Wildfires torment Portugal, Spain; French, Dutch feel heat
LISBON, Portugal (AP) – Firefighters and anxious residents braced Tuesday for a fifth straight night of battling a major wildfire that is racing across tinder-dry forested hills in southern Portugal.
The blaze is sending high plumes of smoke across the Algarve region’s famous beaches and bringing criticism of authorities for failing to halt the flames.
A strong seasonal wind from the north known as a “nortada” was driving the fire south toward Silves, a town of about 6,000 people, after it narrowly missed the smaller town of Monchique. Several hundred people were evacuated, and 29 were hurt, one seriously, officials said.
Almost 1,200 firefighters supported by 16 aircraft and 358 vehicles were deployed around Monchique, a town of 2,000 people about 155 miles south of Lisbon, where the blaze came within 500 yards of the local fire station.
An unknown number of homes – believed to number in the dozens, according to local reports – in the forested hills have burned down.
With so many resources deployed, many residents asked why the fire was still burning, especially after 95 percent of it was under control on Monday.
Firefighters also publicly questioned the wisdom of the strategy to counter the flames, with some claiming poor organization was thwarting the operation. Monchique was identified as a high risk area months ago.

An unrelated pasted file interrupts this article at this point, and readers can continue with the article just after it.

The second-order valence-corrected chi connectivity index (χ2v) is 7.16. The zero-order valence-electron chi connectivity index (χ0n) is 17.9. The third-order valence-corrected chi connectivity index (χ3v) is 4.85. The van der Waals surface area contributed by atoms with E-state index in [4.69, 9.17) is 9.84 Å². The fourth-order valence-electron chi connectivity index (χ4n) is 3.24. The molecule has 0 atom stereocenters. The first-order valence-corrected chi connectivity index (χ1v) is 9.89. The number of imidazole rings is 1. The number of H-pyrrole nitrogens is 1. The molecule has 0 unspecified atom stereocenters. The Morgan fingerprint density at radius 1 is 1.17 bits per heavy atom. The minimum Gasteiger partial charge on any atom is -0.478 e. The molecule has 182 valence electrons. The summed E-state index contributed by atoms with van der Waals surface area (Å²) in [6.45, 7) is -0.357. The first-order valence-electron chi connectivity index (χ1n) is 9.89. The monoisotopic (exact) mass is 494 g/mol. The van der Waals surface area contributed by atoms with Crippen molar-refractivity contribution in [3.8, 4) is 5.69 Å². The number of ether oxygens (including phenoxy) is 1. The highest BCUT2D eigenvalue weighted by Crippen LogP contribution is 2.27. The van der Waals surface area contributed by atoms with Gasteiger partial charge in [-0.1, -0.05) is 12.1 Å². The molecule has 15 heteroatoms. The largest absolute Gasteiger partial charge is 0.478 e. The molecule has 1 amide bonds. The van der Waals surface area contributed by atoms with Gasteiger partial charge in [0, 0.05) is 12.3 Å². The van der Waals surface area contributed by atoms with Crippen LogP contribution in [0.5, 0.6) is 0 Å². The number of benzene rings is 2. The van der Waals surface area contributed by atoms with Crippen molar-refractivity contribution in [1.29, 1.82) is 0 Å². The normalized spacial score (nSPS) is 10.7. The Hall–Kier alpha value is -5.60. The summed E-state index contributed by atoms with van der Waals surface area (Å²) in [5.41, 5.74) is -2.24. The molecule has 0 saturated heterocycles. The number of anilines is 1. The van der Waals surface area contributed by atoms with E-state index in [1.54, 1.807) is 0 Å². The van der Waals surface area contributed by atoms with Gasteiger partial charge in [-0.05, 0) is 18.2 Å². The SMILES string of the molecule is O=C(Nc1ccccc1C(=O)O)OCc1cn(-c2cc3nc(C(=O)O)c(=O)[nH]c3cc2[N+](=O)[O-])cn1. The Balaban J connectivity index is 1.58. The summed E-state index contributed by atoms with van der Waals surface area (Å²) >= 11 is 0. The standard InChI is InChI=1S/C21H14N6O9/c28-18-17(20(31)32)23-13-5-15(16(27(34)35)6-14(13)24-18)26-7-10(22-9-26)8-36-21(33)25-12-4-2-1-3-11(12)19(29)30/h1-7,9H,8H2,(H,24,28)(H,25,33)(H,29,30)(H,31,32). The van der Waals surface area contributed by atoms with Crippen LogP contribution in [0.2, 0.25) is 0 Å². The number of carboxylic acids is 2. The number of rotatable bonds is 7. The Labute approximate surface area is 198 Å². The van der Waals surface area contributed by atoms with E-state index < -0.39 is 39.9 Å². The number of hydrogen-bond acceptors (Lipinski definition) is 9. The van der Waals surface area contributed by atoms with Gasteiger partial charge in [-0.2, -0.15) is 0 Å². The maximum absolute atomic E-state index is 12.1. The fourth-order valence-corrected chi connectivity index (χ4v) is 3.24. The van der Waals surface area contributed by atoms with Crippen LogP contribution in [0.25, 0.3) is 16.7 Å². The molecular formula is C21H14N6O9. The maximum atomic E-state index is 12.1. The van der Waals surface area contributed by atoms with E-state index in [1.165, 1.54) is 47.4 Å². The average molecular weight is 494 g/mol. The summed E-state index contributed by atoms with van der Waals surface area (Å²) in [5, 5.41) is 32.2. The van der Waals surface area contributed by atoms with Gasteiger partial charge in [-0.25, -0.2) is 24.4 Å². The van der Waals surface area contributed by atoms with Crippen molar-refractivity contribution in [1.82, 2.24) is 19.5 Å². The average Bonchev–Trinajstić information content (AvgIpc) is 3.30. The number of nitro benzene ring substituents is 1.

Firefighting is coordinated by the Civil Protection Agency, a government body overseen by the Ministry for the Interior, which oversees national defense.
The National Association of Professional Firemen and the Professional Firemen’s Trade Union issued a joint statement saying that the government’s recent reorganization of firefighting capabilities need to be reassessed and rethought. The organizations asked for a “very urgent” meeting with the Minister of the Interior.
The minister, Eduardo Cabrita, told reporters authorities were switching coordination of the Monchique fire from the local Civil Protection Agency to the department’s national operational command in Lisbon.
He declined to criticize the firefighting operation, saying the effort had been “notable.”
Portugal beefed up its wildfire response over the winter after 109 people died last year in forest blazes amid a severe drought.
Vitor Vaz Pinto, the Civil Protection Agency’s district commander, said the weather forecast around Monchique was “unfavorable,” with a gusting wind from the north, known as a “nortada.”
Temperatures were forecast to reach 95 F normal for August in southern Portugal.
The Iberian peninsula endured some record heat last weekend, with temperatures exceeding 113 F, which parched large areas.
Spanish emergency services said a wildfire Tuesday near Valencia, on the Mediterranean coast, was almost under control after two dozen aircraft were brought in. The blaze forced the evacuation of around 2,500 people.
The high temperatures moved northward to France. The hottest weather was expected in central and northeastern France, with temperatures that could reach 104 F.
Dutch authorities evacuated four campsites as a brush fire swept through parched countryside in the eastern Netherlands, where temperatures were in the 90s F. The regional security service said that firefighters from three provinces were battling the blaze Tuesday in Wateren, 85 miles northeast of Amsterdam.